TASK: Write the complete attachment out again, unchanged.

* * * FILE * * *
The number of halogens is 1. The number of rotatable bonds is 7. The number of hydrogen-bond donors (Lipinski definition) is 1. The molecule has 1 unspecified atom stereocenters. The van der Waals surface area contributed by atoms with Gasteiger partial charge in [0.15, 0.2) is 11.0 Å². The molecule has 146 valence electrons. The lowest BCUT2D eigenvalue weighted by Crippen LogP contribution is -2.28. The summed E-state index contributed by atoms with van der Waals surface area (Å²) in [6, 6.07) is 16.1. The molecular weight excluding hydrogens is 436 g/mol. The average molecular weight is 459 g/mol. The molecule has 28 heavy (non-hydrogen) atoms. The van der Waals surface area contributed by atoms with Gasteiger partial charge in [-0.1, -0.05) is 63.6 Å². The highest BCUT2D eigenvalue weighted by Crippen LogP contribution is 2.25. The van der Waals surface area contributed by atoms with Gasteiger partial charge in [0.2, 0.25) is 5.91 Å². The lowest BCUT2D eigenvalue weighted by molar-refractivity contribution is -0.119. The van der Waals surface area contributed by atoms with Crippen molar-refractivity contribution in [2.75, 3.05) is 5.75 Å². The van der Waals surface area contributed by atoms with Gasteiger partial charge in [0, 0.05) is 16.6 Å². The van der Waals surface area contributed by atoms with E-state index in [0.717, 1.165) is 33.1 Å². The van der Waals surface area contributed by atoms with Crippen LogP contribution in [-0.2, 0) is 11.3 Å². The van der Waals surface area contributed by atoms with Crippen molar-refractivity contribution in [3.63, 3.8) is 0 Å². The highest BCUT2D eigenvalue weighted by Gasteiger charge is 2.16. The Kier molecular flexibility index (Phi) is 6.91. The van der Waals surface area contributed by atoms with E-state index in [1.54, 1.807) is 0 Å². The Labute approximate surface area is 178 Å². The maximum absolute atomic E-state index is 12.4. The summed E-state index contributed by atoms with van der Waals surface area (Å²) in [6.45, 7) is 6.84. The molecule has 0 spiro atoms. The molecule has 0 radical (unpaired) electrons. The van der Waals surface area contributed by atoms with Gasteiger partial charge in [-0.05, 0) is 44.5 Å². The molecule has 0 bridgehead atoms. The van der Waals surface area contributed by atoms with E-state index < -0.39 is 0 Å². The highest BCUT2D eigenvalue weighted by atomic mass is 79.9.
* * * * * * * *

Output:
The number of halogens is 1. The number of rotatable bonds is 7. The number of hydrogen-bond donors (Lipinski definition) is 1. The molecule has 1 unspecified atom stereocenters. The van der Waals surface area contributed by atoms with Gasteiger partial charge in [0.15, 0.2) is 11.0 Å². The molecule has 146 valence electrons. The lowest BCUT2D eigenvalue weighted by Crippen LogP contribution is -2.28. The summed E-state index contributed by atoms with van der Waals surface area (Å²) in [6, 6.07) is 16.1. The molecular weight excluding hydrogens is 436 g/mol. The average molecular weight is 459 g/mol. The molecule has 28 heavy (non-hydrogen) atoms. The van der Waals surface area contributed by atoms with Gasteiger partial charge in [-0.1, -0.05) is 63.6 Å². The highest BCUT2D eigenvalue weighted by Crippen LogP contribution is 2.25. The van der Waals surface area contributed by atoms with Gasteiger partial charge in [0.2, 0.25) is 5.91 Å². The lowest BCUT2D eigenvalue weighted by molar-refractivity contribution is -0.119. The van der Waals surface area contributed by atoms with Crippen molar-refractivity contribution in [2.75, 3.05) is 5.75 Å². The van der Waals surface area contributed by atoms with Gasteiger partial charge in [0, 0.05) is 16.6 Å². The van der Waals surface area contributed by atoms with E-state index in [0.717, 1.165) is 33.1 Å². The van der Waals surface area contributed by atoms with Crippen LogP contribution in [-0.2, 0) is 11.3 Å². The van der Waals surface area contributed by atoms with Crippen molar-refractivity contribution in [3.63, 3.8) is 0 Å². The highest BCUT2D eigenvalue weighted by Gasteiger charge is 2.16. The Kier molecular flexibility index (Phi) is 6.91. The van der Waals surface area contributed by atoms with E-state index in [1.54, 1.807) is 0 Å². The Labute approximate surface area is 178 Å². The maximum absolute atomic E-state index is 12.4. The summed E-state index contributed by atoms with van der Waals surface area (Å²) in [6.45, 7) is 6.84. The molecule has 0 spiro atoms. The molecule has 0 radical (unpaired) electrons. The van der Waals surface area contributed by atoms with Gasteiger partial charge in [-0.05, 0) is 44.5 Å². The molecule has 0 bridgehead atoms. The van der Waals surface area contributed by atoms with E-state index < -0.39 is 0 Å². The highest BCUT2D eigenvalue weighted by atomic mass is 79.9.